‘Dazed’ Winter Issue Tackles How France Selectively Policies Women’s Bodies
The latest issue of Dazed highlights the resistance of women and girls against France’s Islamophobic abaya ban in schools. Since 2004, Muslim and POC women have faced numerous attempts from the government to police their bodies with discriminatory and arbitrary laws dictating what they can wear.
France has a long history of secularism, which calls for the clear separation of church and state. Based on these principles, France enacted a ban against any religious symbols in schools or government offices. Hence, Muslim girls were prohibited from wearing headscarves, a law that they complied with. However, France has continued trying to further restrict Muslim symbols even in public spaces.
In 2011, the country enacted a ban on face coverings in public spaces, and in 2016, it banned burkinis in public pools. Face coverings and burkinis are often worn by women observing hijab. While these women pay taxes for public amenities like pools, they were told they couldn’t use them if they made the personal choice to dress modestly.
Banning religious symbols in schools and government offices is one thing, but there’s no justification for prohibiting Muslim symbols in public spaces. Meanwhile, France’s discrimination against POC women has gotten to the point that it’s banning non-religious symbols. At the beginning of the school year, France announced it was banning the abaya from schools, even though this long dress-like garment is not a religious symbol.
Women wear this for various reasons, whether for modesty, religion, fashion, or celebrating their culture and history. There’s no basis to ban it even under France’s secularism principles. It merely appears to be a tactic to stigmatize and discriminate against Muslim and POC women. Now, young women in France are fighting against the discriminatory ban.
Women in France fight for bodily autonomy
In Dazed‘s winter issue, the magazine dives into the current efforts of young women to fight against France’s policing of their bodies. The feature includes a powerful photoshoot of three women—Loubna, Salimata, and Hiba—wearing hijab paired with Prada, Balenciaga, and Gucci products. Their fight for bodily autonomy is ongoing as they work with the Muslim rights group Action Droits des Musulmans (ADM) to fight France’s bans on abayas.
The ADM’s Sihem Zine appeared before France’s highest court, Conseil d’État, to highlight the concerns with the abaya ban. As mentioned above, it’s not a religious symbol, and there’s almost no difference between an abaya and a maxi dress. However, schools only banned “abayas,” so it’s up to school officials to determine what constitutes an abaya and what’s a maxi dress, skirt, kimono, or other garment. Hence, Zine pointed out the valid fear that officials will rely on racial profiling to determine what’s an abaya or not. Unfortunately, the Conseil d’État refused to accept the ADM’s case.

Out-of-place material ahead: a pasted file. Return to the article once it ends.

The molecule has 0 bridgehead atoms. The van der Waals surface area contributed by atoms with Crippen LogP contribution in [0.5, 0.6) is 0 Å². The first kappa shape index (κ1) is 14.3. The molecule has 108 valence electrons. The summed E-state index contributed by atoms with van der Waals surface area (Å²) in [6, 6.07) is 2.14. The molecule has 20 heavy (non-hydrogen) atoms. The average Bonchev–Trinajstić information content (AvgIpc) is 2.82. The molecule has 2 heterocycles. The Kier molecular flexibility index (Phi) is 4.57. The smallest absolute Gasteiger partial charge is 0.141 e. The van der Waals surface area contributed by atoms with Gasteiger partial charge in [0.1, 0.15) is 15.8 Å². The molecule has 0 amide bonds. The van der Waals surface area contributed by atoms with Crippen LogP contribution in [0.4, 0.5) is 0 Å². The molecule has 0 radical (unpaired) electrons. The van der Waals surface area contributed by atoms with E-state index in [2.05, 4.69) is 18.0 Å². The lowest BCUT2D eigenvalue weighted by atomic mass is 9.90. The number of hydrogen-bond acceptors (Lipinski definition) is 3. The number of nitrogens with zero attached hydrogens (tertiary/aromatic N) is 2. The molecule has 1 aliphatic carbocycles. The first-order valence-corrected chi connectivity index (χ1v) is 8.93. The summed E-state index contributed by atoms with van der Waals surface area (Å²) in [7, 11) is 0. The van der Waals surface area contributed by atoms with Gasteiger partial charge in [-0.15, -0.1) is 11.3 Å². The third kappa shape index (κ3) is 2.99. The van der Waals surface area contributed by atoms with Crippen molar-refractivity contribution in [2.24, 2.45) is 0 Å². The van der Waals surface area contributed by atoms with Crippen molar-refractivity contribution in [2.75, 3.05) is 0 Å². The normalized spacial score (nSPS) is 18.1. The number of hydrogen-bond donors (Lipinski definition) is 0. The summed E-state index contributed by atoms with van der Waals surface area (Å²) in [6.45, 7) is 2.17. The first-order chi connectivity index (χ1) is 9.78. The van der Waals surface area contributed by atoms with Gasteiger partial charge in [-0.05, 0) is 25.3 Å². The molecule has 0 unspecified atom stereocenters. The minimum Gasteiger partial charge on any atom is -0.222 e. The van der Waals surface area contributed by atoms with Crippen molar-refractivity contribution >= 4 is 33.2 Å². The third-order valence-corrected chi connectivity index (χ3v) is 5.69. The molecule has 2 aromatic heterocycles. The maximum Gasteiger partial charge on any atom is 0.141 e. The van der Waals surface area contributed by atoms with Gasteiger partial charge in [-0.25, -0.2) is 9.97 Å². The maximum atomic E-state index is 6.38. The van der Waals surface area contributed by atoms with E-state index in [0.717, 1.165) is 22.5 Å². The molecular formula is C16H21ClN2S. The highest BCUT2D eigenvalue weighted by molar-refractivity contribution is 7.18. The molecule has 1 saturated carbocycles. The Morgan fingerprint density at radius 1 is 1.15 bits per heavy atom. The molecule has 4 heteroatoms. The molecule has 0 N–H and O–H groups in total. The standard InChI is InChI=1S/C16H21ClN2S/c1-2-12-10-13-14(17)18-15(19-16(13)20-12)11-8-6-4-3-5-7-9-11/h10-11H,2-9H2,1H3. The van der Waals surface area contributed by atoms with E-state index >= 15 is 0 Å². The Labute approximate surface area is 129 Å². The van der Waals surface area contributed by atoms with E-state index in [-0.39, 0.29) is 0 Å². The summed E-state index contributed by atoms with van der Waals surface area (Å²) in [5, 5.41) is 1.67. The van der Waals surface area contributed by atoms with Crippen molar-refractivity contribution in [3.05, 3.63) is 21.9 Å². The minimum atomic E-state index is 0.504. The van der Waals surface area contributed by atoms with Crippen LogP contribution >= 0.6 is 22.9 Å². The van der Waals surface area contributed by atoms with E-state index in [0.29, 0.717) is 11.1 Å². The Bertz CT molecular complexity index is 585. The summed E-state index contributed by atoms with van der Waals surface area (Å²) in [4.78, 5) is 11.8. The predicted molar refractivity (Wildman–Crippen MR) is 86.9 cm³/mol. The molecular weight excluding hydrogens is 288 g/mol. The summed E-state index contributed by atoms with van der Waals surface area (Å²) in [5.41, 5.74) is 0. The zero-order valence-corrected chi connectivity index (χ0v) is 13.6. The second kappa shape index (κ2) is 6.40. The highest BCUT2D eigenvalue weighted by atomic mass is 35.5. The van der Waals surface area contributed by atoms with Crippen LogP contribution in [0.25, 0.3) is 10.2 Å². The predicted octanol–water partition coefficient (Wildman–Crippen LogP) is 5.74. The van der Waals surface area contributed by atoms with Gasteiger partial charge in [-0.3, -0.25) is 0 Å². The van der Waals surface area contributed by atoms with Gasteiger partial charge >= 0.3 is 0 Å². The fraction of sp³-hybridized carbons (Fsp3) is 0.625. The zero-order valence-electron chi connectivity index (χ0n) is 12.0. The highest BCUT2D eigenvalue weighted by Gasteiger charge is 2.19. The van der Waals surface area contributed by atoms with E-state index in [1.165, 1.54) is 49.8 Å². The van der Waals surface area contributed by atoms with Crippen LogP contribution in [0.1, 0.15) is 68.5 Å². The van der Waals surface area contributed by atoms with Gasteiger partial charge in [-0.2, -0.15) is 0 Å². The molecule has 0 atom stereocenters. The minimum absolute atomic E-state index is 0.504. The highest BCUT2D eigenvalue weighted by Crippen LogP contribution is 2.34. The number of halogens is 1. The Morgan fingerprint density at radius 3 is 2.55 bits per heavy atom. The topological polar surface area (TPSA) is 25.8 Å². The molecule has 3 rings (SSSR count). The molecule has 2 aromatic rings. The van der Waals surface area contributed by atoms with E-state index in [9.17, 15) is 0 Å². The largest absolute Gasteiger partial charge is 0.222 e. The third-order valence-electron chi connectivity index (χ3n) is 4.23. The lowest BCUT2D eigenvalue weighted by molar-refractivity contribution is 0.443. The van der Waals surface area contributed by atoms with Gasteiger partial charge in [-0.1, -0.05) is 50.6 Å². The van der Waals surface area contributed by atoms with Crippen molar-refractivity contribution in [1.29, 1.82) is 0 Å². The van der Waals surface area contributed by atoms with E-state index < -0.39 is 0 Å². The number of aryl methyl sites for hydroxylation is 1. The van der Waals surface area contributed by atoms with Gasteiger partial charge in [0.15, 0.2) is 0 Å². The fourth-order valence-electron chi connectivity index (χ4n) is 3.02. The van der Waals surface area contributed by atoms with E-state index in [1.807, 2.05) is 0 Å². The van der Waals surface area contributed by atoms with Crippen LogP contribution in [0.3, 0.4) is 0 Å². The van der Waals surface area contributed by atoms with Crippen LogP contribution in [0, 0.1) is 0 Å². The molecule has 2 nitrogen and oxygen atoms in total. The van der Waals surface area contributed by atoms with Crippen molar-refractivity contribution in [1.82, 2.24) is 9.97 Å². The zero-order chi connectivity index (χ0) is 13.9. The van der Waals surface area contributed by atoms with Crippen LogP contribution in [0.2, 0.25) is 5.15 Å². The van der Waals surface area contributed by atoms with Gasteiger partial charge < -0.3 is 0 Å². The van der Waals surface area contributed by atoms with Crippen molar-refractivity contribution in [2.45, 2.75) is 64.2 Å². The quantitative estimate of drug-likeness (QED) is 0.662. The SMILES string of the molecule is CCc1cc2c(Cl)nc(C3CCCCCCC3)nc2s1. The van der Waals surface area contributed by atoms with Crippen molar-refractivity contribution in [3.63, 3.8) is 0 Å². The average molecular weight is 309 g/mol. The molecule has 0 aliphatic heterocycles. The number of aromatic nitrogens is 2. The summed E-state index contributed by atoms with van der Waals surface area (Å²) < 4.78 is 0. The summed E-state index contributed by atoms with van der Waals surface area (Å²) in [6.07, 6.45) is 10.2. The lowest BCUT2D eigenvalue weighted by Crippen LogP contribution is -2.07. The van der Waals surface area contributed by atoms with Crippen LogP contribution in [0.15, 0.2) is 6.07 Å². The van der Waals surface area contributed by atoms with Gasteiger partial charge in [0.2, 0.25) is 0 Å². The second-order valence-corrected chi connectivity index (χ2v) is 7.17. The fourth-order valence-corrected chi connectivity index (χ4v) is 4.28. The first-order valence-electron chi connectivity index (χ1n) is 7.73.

Human rights lawyer Nabil Boudi isn’t letting the fight end there. After he was contacted by Aisha, a young girl who went to school wearing an abaya and recorded being confronted, berated, and told to “conform,” “adapt,” and “assimilate,” or be banned from school. Boudi alleges the school “treated her like a dog” and will now take her discrimination case to France’s criminal court.
Loubna Reguig, president of the Muslim student organization Étudiants Musulmans de France (EMF), is also advocating against the abaya ban, having heard the testimonies of many schoolgirls, including one who alleged she was forced to pull up her shirt and pull down her skirt to prove to school officials she wasn’t wearing an abaya underneath her clothes.
Meanwhile, there are fights taking place outside the schools, too. Several young women have founded Les Hijabeuses to advocate against France’s ban on hijabs in sports. They have taken their complaint against the ban all the way to the European Court of Human Rights, and it’s an especially important case as France has already ruled its athletes will not be permitted to wear the hijab during the 2024 Olympics.
Many of the women and organizations who spoke to Dazed disparaged the false Western narrative that Muslim women are forced to observe hijab and that, to liberate them, they must be forced to not wear headscarves, abaya, and face-coverings. This narrative has resulted in the fight for bodily autonomy excluding Muslim women’s fight in France. The only oppression these women are facing is a government that dictates what they can wear. They wanted the magazine to know that France’s laws have no justification and are based on the country’s history of colonialism, racism, and Islamophobia. France’s secularism policies have selectively targeted Muslims for years, but the country’s brave young women have not stopped fighting against the government’s control of their bodies.
(featured image: Remon Haazen / Getty)
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